Here's your eye-popping statistic of the day, courtesy Stephen Losey at Federal Times:
Does job performance play a factor in employee raises and step increases?
Unions defending the General Schedule say yes.
But the latest numbers say clearly no.
Only 737 out of more than 1.2 million GS employees — or one in every 1,698 — were denied a regularly scheduled step increase and accompanying raise in 2009 because of poor performance, according to data provided by the Office of Personnel Management at Federal Times' request.
That equates to a 0.06 percent denial rate, which is far lower than any estimates given of how many poor performers exist in the work force. OPM estimated in 1999 that poor performers make up approximately 3.7 percent of the federal work force. A 2000 survey by the Merit Systems Protection Board found that 14.3 percent of federal employees were judged by co-workers to be performing below reasonably expected levels.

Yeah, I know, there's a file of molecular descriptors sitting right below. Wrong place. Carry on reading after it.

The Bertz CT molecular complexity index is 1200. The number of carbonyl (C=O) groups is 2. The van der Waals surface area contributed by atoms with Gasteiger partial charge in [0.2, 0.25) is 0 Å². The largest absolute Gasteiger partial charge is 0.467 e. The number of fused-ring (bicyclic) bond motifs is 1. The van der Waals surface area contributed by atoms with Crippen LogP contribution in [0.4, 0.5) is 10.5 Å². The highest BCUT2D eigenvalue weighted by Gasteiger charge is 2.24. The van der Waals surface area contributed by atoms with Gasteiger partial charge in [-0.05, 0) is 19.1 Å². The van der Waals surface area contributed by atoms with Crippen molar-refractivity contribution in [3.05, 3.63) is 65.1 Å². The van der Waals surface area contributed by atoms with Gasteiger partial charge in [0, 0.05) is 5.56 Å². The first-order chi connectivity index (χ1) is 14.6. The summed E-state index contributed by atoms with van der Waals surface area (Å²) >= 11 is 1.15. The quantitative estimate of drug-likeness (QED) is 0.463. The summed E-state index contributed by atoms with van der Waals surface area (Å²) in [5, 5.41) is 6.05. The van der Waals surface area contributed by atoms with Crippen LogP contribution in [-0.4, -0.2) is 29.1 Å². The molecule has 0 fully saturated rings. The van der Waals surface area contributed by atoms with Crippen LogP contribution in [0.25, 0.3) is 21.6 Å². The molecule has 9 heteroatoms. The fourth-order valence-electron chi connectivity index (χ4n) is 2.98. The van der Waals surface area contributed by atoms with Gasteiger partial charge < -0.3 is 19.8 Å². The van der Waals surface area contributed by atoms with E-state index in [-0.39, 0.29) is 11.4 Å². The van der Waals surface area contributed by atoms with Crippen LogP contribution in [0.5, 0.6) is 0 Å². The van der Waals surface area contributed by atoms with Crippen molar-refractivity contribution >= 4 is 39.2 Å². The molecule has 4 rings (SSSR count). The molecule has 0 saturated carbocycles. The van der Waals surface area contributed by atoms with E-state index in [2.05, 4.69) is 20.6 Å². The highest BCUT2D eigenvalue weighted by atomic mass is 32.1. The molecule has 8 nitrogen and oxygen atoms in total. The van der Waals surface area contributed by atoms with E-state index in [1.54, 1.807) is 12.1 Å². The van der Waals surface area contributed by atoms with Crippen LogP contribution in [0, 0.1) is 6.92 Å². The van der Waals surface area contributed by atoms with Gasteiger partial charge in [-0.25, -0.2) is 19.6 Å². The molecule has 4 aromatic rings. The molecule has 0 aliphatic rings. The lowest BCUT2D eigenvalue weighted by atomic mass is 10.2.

Also bear in mind that the average federal pay and benefits are double the private sector and that federal pay has gone through the roof. During the first 18 months of the recession, the number of federal employees making six-figure salaries jumped from 14 to 19 percent. In 2005, the Defense Department had just nine civilian employees making more than $170,000. When Obama took office, the number had risen to 214. The number is now 994.
It's been obvious for some time that the number of federal employees being denied pay increases was low, but this is about as bad as anyone could have imagined.